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Donald H. Porter: Craftsman and Artist

Donald H. Porter: Craftsman and Artist image Donald H. Porter: Craftsman and Artist image
Peg Porter
Rights Held By
Ypsilanti Historical Society
OCR Text

Publicly he was a school administrator, active in many community organizations (Lions, March of Dimes, Meals on Wheels, Congregational Church), husband of Ruth and father of Margaret, Don Jr. and Jane. Privately he loved to work with wood. He built at least three boats, a summer cottage, and a home addition. But he liked to build smaller objects as well. His woodshop was particularly busy as the holidays drew near. His Christmas outdoor decorations won the local holiday lighting contest at least five years in a row when he finally asked not to be part of the judging.

He built cradles for his granddaughters, toy chests and trains for his grandsons. Other children and adults were also given a Porter original. Many of his items were made from scraps of wood left over from larger projects. He particularly liked hard woods although many of the toys were made with pine. He decorated much of what he built. Garlands of flowers, hearts, and birds adorned his creations. Sometimes the paintings told a story; he used names in his paintings to honor the receiver.

Several of his creations were on display as part of the Museum’s holiday decorations. He loved Christmas, loved making decorations and creating gifts. He did not consider himself a craftsman or an artist. And yet, he was.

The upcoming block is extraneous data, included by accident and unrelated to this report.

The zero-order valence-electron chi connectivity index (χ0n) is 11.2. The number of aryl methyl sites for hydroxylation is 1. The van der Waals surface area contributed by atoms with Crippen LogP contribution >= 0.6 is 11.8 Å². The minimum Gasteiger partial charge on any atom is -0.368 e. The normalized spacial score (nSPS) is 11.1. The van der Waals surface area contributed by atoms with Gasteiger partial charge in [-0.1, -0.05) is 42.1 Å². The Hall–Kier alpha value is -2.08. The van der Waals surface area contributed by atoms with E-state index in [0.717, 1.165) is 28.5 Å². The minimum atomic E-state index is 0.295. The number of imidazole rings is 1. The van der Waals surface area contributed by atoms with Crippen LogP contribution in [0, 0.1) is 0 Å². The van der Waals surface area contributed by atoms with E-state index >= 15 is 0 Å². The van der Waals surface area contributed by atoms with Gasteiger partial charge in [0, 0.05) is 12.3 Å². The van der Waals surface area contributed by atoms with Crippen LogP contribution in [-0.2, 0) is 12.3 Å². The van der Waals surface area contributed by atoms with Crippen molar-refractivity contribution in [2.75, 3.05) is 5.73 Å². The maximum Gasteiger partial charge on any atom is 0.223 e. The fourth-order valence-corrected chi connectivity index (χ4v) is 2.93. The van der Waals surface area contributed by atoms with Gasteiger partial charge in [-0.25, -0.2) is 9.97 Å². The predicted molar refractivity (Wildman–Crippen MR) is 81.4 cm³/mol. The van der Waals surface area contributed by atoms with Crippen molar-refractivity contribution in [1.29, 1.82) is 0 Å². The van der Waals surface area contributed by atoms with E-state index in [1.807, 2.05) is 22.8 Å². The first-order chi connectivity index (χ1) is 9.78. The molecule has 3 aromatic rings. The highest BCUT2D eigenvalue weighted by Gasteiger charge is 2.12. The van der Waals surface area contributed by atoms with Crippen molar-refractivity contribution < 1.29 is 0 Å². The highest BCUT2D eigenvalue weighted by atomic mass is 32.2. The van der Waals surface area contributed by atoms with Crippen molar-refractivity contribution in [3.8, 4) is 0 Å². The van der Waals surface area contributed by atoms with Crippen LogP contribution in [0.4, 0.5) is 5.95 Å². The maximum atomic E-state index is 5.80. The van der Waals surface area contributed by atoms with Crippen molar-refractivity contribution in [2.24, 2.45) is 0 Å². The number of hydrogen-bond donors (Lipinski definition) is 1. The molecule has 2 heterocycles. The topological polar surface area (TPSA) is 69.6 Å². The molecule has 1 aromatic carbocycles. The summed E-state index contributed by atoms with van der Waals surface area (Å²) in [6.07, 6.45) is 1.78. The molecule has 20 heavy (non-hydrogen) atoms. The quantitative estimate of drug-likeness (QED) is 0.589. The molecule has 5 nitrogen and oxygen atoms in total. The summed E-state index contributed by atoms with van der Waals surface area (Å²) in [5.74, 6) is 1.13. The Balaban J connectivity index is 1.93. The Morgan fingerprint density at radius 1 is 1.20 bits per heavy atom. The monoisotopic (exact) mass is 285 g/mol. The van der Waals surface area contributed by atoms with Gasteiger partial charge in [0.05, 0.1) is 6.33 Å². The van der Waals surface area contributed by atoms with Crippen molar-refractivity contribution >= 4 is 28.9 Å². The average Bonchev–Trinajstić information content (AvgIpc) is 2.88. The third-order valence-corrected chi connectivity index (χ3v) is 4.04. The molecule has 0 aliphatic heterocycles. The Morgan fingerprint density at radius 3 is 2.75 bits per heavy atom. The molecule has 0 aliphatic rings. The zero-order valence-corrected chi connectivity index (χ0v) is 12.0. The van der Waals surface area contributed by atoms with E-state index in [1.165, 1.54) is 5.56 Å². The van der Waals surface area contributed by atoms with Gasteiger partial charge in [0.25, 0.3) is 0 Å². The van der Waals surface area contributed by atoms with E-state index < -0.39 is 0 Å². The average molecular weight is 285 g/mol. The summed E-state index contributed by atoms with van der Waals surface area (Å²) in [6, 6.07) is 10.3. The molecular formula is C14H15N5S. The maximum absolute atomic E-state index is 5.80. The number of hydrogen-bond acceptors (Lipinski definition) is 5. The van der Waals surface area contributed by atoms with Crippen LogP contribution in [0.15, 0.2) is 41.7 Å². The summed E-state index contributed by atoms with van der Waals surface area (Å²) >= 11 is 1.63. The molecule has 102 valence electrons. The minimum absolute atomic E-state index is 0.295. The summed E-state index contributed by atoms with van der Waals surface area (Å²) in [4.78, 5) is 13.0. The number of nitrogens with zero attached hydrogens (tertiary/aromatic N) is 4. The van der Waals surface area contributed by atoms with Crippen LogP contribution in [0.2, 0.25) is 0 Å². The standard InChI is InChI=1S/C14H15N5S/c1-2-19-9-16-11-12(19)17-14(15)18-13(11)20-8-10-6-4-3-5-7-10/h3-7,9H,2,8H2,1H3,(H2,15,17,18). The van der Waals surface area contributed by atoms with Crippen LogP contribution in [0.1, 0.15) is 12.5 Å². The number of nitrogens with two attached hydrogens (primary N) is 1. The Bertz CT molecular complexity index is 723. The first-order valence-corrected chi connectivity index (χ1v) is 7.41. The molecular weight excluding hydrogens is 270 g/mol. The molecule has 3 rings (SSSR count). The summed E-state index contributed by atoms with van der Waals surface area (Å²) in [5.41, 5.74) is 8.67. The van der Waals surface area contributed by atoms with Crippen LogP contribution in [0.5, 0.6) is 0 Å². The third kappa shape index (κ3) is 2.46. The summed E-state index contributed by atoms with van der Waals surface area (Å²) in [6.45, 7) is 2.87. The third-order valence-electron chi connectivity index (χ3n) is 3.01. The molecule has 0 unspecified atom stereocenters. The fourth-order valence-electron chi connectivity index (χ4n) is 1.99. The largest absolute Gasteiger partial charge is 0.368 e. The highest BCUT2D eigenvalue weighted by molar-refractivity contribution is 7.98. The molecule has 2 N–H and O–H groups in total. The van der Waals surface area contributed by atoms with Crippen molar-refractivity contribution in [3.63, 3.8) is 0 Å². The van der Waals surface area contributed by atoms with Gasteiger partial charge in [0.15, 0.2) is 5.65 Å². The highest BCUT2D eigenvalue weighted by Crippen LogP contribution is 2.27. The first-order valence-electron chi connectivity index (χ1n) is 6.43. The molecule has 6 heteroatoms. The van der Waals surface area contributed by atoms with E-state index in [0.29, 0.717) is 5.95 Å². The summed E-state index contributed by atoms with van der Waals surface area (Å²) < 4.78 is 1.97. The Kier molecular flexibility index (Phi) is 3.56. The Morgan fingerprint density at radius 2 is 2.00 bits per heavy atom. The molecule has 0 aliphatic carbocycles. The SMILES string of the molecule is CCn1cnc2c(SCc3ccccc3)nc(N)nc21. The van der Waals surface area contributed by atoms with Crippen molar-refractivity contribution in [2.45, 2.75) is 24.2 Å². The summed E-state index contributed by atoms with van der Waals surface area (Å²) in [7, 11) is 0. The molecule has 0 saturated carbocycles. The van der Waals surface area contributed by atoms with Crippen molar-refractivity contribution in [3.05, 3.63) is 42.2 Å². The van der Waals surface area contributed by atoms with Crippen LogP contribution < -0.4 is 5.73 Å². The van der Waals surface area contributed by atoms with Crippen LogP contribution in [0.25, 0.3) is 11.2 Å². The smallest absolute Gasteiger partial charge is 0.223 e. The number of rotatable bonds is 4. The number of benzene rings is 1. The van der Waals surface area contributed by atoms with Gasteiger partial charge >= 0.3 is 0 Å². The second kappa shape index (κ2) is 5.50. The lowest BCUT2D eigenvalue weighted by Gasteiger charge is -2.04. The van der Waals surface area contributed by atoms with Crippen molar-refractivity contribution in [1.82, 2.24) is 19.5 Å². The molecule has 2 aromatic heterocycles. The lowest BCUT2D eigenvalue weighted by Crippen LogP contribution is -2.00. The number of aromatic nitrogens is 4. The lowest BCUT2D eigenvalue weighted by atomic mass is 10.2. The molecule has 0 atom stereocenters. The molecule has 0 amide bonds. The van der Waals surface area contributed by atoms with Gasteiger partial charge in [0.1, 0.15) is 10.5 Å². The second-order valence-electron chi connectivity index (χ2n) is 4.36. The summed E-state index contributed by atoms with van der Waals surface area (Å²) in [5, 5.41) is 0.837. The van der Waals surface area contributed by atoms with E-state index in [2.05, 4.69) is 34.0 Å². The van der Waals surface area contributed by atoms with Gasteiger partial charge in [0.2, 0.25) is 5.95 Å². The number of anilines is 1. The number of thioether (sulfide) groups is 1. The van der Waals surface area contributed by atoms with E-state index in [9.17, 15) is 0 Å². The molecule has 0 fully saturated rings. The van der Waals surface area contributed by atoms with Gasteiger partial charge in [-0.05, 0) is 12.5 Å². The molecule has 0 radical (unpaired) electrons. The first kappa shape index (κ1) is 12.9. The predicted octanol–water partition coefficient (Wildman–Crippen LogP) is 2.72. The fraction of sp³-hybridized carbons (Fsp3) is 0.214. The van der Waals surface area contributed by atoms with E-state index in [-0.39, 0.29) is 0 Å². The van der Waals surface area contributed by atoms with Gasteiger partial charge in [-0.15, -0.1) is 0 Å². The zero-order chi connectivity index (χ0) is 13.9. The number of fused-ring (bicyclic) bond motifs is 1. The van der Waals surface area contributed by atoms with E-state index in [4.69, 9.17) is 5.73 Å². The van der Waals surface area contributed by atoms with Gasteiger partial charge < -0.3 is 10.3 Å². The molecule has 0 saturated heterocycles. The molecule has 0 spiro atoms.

The following is an outgrowth of the holiday display. A number of people asked for an article about my father focusing on his art. This was not an easy assignment because, in large part, he rarely spoke about himself. In addition, he was a humble man and did not believe he was especially talented. Others thought differently. Fortunately, some of his work has survived.

Donald Porter never talked much about how he learned his craft. It was as if he always knew. The Porters of Colonial Massachusetts and later Nova Scotia, Canada, had numerous builders, particularly ship builders, painters, weavers and others who produced useful or beautiful items. Donald’s grandfather, Titus H. Porter, was a builder who worked both in Nova Scotia and in coastal Massachusetts. According to one family source, he built homes, public buildings and, of course, boats. The latter included everything from fishing boats to racing yachts. The Porters were cousins to the Crosbys, well-known boat and yacht builders (The Crosbys also produced one famous entertainer, Harry or “Bing”, but that is another story).